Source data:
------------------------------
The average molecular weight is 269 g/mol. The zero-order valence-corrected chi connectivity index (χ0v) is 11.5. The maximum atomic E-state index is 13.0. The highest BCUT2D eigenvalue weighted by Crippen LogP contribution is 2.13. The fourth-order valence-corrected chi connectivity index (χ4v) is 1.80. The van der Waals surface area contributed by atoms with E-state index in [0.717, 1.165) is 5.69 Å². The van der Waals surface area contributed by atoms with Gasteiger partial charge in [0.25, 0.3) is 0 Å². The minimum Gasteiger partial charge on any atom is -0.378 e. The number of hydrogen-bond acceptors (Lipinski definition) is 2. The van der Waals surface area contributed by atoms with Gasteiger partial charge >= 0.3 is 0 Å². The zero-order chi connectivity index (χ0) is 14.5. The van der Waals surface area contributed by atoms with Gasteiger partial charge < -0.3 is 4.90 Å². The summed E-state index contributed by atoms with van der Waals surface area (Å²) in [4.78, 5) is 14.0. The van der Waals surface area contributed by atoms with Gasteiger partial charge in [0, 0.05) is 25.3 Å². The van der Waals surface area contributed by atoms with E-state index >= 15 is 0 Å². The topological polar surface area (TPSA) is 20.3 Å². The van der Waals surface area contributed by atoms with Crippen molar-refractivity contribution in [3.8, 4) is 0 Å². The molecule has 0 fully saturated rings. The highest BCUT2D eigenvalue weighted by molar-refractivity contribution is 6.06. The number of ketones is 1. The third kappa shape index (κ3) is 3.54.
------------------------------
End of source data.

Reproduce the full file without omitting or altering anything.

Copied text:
The average molecular weight is 269 g/mol. The zero-order valence-corrected chi connectivity index (χ0v) is 11.5. The maximum atomic E-state index is 13.0. The highest BCUT2D eigenvalue weighted by Crippen LogP contribution is 2.13. The fourth-order valence-corrected chi connectivity index (χ4v) is 1.80. The van der Waals surface area contributed by atoms with E-state index in [0.717, 1.165) is 5.69 Å². The van der Waals surface area contributed by atoms with Gasteiger partial charge in [0.25, 0.3) is 0 Å². The minimum Gasteiger partial charge on any atom is -0.378 e. The number of hydrogen-bond acceptors (Lipinski definition) is 2. The van der Waals surface area contributed by atoms with Gasteiger partial charge >= 0.3 is 0 Å². The zero-order chi connectivity index (χ0) is 14.5. The van der Waals surface area contributed by atoms with Gasteiger partial charge < -0.3 is 4.90 Å². The summed E-state index contributed by atoms with van der Waals surface area (Å²) in [4.78, 5) is 14.0. The van der Waals surface area contributed by atoms with Gasteiger partial charge in [0, 0.05) is 25.3 Å². The van der Waals surface area contributed by atoms with E-state index >= 15 is 0 Å². The topological polar surface area (TPSA) is 20.3 Å². The van der Waals surface area contributed by atoms with Crippen molar-refractivity contribution in [3.8, 4) is 0 Å². The molecule has 0 fully saturated rings. The highest BCUT2D eigenvalue weighted by molar-refractivity contribution is 6.06. The number of ketones is 1. The third kappa shape index (κ3) is 3.54.